I’m a sucker for the sound of a French horn. To my ears, it’s incredibly mellifluous.
Brahms Serenda No. 1 in D Op. 11 is an absolute delight.
This is the first time (well, with his Symphony No. 4 closely behind) that I’ve been blown away by Brahms’ music. Serenade No. 1 is stirring, emotional, compelling, magical.
It’s music like this that made me want to listen to Classical music in the first place.
I don’t know what critics and fans think of Brahms’ early (1857) composition. But I like it. So who cares what others think, eh?
The musicians on today’s CD are:
Heinz Bongartz, conductor
According to its entry on Wikipedia:
The first serenade was completed in 1857. At that time, Brahms was also working on his First Piano Concerto. Originally scored for wind and string octet and then expanded into a longer work for chamber nonet, the serenade was later adapted for orchestra.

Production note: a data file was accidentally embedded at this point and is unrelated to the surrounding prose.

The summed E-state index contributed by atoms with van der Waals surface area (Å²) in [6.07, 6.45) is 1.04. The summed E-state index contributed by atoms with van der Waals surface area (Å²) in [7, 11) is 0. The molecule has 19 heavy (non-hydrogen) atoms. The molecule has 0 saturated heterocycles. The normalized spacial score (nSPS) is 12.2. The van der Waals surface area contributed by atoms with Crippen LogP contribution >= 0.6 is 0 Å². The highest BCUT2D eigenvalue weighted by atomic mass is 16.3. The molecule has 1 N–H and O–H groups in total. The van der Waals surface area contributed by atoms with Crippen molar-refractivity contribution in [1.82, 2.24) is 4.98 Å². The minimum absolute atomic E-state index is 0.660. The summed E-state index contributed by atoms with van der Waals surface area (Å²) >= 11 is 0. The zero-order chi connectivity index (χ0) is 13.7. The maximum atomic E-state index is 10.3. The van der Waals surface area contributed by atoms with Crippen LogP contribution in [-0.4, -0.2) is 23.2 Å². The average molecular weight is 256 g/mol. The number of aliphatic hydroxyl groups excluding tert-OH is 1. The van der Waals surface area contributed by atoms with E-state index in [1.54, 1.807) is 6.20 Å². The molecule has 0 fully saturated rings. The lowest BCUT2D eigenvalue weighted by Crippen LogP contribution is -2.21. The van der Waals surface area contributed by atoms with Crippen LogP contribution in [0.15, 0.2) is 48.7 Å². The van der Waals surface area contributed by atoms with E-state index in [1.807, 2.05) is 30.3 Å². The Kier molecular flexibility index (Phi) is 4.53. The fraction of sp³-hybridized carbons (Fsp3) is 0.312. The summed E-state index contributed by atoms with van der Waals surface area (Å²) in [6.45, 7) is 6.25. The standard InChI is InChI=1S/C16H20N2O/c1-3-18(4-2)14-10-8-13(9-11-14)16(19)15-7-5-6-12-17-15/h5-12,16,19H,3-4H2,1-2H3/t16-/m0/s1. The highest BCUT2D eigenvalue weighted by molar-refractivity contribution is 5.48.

It consists of six movements and lasts slightly less than forty minutes.
Brahms was 24 when he composed Serenade No. 1. Perhaps his age has something to do with the exuberance I hear in this piece of music. It sounds like the work of a guy who’s trying to make a big splash in the Classical music world.
By way of contrast, Brahms’ symphonies were written decades later and they sound it. They’re sedate, even tame, by comparison.
Here’s what I’m listening to – and loving:
See what I mean? How could you not be stirred by that?